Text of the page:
On 11-08-26 01:06 AM, Jens Østergaard Petersen wrote:
> I wonder if TEI does not paint itself up in a corner by relying so
> much on attributes ….
> The design principle of TEI, as an XML language, appears to be that
> text nodes represent the text to be encoded and structural markup and
> attributes represent interpretation of the text. This would be fine
> if all interpretation could be fitted neatly into this mould, but
> there are exceptions, even common ones like figDesc: here the text
> node manifestly does not represent "what is there in the text" (in
> this case an image), but the encoder's interpretation of it.
> Evidently, figDesc is used for something more expressive than is
> possible in an attribute ….
> (This leads to a loss in decodability: when we index our texts, we
> have to exclude elements like figDesc - otherwise our users will
> think that the fancy terms we employ there occur in the sources.)
> Attributes have poor expressibility compared to the elements they
> reside on. Attributes can repeat, but doing so imposes syntactic
> restrictions, usually concerning white space. More importantly, they
> cannot contain elaborations in the form of nested elements - or in
> the form of attributes.
> There is nothing that an attribute can do that an element can't do -
> except irritate.
> Let us say we have the name "Paris" in a text. Jack thinks this is a
> place name, Jill thinks it is a personal name. I would claim that
> this is a common situation in a collaborative environment. Certitude
> might also be involved. Jill thinks it is likely that it is a place
> name, but wants to record the possibility that it is a personal name.
> Surely, TEI should allow you this, but packing this kind of
> interpretation into attributes makes it impossible.
> To me, the only way forward is to give up the reliance on attributes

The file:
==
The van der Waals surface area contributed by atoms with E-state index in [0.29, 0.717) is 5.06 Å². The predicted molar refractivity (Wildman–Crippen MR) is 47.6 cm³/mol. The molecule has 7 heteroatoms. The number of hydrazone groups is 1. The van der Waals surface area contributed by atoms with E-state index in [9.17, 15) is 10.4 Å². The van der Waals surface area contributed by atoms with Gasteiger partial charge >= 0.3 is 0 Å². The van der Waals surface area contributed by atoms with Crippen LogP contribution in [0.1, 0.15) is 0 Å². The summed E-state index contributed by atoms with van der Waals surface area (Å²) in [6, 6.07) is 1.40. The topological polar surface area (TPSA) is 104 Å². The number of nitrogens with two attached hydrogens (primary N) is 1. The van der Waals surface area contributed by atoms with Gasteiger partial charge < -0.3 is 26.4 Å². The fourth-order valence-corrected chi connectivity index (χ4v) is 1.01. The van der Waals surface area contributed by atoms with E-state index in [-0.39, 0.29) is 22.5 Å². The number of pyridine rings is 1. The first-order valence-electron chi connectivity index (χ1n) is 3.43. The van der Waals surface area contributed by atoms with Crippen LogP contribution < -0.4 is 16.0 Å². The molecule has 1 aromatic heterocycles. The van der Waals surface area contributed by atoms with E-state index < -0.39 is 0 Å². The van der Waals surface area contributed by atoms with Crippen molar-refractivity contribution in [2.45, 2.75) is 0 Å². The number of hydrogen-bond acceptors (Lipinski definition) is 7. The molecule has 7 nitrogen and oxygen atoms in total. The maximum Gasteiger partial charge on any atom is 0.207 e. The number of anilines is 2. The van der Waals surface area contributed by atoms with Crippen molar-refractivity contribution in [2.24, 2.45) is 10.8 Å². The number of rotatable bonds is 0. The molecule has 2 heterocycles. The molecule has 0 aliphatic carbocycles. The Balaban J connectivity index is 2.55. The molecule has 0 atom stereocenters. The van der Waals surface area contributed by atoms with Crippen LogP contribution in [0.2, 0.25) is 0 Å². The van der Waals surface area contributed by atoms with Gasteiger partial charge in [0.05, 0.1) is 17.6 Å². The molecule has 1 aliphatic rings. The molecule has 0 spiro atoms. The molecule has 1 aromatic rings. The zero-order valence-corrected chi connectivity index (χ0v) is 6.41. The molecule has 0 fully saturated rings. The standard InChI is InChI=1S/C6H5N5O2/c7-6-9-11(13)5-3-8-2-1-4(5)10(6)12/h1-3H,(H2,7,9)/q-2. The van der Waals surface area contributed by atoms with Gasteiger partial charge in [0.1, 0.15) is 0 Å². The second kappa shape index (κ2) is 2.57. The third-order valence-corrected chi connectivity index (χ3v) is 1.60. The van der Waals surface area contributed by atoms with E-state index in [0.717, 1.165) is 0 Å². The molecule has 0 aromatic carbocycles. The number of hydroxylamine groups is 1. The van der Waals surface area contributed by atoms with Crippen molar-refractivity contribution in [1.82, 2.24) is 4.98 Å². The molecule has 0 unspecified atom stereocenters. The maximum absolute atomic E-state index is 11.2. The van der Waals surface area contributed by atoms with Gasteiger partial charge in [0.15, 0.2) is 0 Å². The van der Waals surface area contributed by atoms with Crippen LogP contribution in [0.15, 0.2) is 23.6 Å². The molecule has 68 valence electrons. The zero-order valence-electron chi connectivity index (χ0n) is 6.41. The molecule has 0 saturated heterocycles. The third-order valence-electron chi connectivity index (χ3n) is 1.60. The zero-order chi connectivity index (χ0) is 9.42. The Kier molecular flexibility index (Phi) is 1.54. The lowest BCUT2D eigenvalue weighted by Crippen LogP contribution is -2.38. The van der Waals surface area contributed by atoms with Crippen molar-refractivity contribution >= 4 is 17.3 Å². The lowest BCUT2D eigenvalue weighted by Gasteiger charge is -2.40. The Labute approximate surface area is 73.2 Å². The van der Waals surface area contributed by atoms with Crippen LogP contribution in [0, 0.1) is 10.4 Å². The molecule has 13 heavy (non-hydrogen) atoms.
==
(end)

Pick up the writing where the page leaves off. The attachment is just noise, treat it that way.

> for interpretation and explicitly marking up which text nodes
> represent the textual contents one deems to be "there."
One way to do this would be with namespaces. Elements deemed to contain
only transcription could be in a separate namespace from elements
containing interpretive data or metadata.
> <name> <type> <resp>Jack</resp> place</type> <type>
> <resp>Jill</resp> personal </type> <contents>Paris</contents>
> </name> <name> <type> <cert>high</cert> place </type> <type>
> <cert>low</cert> personal </type> <contents>Paris</contents> </name>
> There are surely other ways of doing this ….
> If all attributes were to be converted into elements and all
> representational text nodes were to be explicitly marked, every
> nuance of TEI markup as we have it now could be maintained. Markup
> would be more verbose, to be sure, but easier to decode automatically
> - and above all easier to expand and be creative with.
> On Aug 25, 2011, at 6:40 PM, Sebastian Rahtz wrote:
>> On 25 Aug 2011, at 17:34, Martin Holmes wrote:
>>> I think we could just chain together @type values (for instance),
>>> like this:
>>> <persName type="labourer"> ->
>>> <name type="person labourer">
>>> Any problem with that? It's not lossy, really.
> To me, this misrepresents the semantics of @type. @type on<name>
> should give a type of name, but here "labourer" is a categorisation
> of the person named. There are many types of name (ethnic groups,
> religions, brands, planets, periods of time, etc.), but I don't think
> there is a specific type of name for labourers ….
>> we'd have to change @type to allow multiple values. which may be no
>> bad thing anyway. -- Sebastian Rahtz Head of Information and
>> Support Group Oxford University Computing Services 13 Banbury Road,
>> Oxford OX2 6NN. Phone +44 1865 283431
>> Sólo le pido a Dios que el futuro no me sea indiferente